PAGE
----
Monday, August 27, 2001

Poetry show focuses on racial gap


10 African-American Appalachians on film

By Ray Schaefer
Enquirer Contributor

        COVINGTON — A Covington duo is attempting to bridge what they say is a gap between whites and African-Americans of Appalachian heritage.

        Jean Donohue and Fred Johnson work for Media Working Group, a 14-year-old non-profit media education and arts production organization. They are putting the finishing touches on Coal Black Voices, a one-hour documentary featuring 10 African-American poets of Appalachian descent.

ON THE AIR
  • What: Coal Black Voices.
  • When: 10 p.m. Sept. 10.
  • Where: WCVN-TV (Channel 54 or Channel 2 on Insight Communications).
  • Highlights: Jean Donohue and Fred Johnson of Media Working Group of Covington produced and directed the one-hour documentary. It features interviews with 10 African-American poets from Kentucky, the South and Appalachia.
        The show will air 10 p.m. Sept. 10 on WCVN-TV (Channel 54).

        “Kentucky and Appalachia have a rich literary tradition,” said Ms. Donohue, 49. “African-American writers have not been a part. We're not saying it's racism; they just haven't had a part in it.”

        Frank X. Walker is one of the founding members of Affrilachian Poets, a group of 10 writers featured in the program. The Danville native and Louisville resident said his group draws from a shared ancestry — African-American, African, Latino, Appalachian and Southern — and he named the group to get some attention.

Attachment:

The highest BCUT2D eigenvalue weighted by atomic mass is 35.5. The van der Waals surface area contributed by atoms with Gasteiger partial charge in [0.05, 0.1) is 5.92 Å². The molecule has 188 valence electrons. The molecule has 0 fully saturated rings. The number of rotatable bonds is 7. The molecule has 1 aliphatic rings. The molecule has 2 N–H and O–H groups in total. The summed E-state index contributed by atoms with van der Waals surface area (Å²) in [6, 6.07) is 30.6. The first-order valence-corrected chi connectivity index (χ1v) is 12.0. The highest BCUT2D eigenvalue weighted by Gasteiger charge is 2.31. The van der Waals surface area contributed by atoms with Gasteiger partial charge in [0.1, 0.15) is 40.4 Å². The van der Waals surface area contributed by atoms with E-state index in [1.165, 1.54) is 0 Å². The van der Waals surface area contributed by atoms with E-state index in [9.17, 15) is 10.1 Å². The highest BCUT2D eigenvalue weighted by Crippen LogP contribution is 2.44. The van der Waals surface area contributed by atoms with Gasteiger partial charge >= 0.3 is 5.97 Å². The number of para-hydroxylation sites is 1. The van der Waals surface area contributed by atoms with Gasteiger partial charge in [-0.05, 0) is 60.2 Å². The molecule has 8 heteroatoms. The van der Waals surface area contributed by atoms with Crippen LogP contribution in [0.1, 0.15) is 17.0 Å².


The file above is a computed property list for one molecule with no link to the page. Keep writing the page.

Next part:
“The power of the word “Affrilachian” is that it claims Appalachia as a region,” said Mr. Walker, 40, who is the director of the Kentucky Governor's School for the Arts in Louisville. “It says that the stereotype of a homogenous white region is inaccurate. We're a part of the region.”

        Mr. Walker said whites and African-Americans who claim Appalachia as their heritage share some culture, if for no other reason than a common geography.

        “There are lot of cultural similarities,” Mr. Walker said. “It includes celebration of family. I think both cultures have been portrayed and stereotyped negatively.”

        Mr. Johnson, 53, said he and Ms. Donohue have been thinking about the project for at least 10 years. It might not have come about if the Kentucky Educational Television network had not requested funding proposals two years ago.

        The show features interviews conducted at the Carnegie Center for Literacy and Learning in Lexington and Java House in Louisville, and poetry readings at the Kentucky Center for the Arts in Louisville.

        “The bottom line is,” Mr. Johnson said. “these people are really great poets.”



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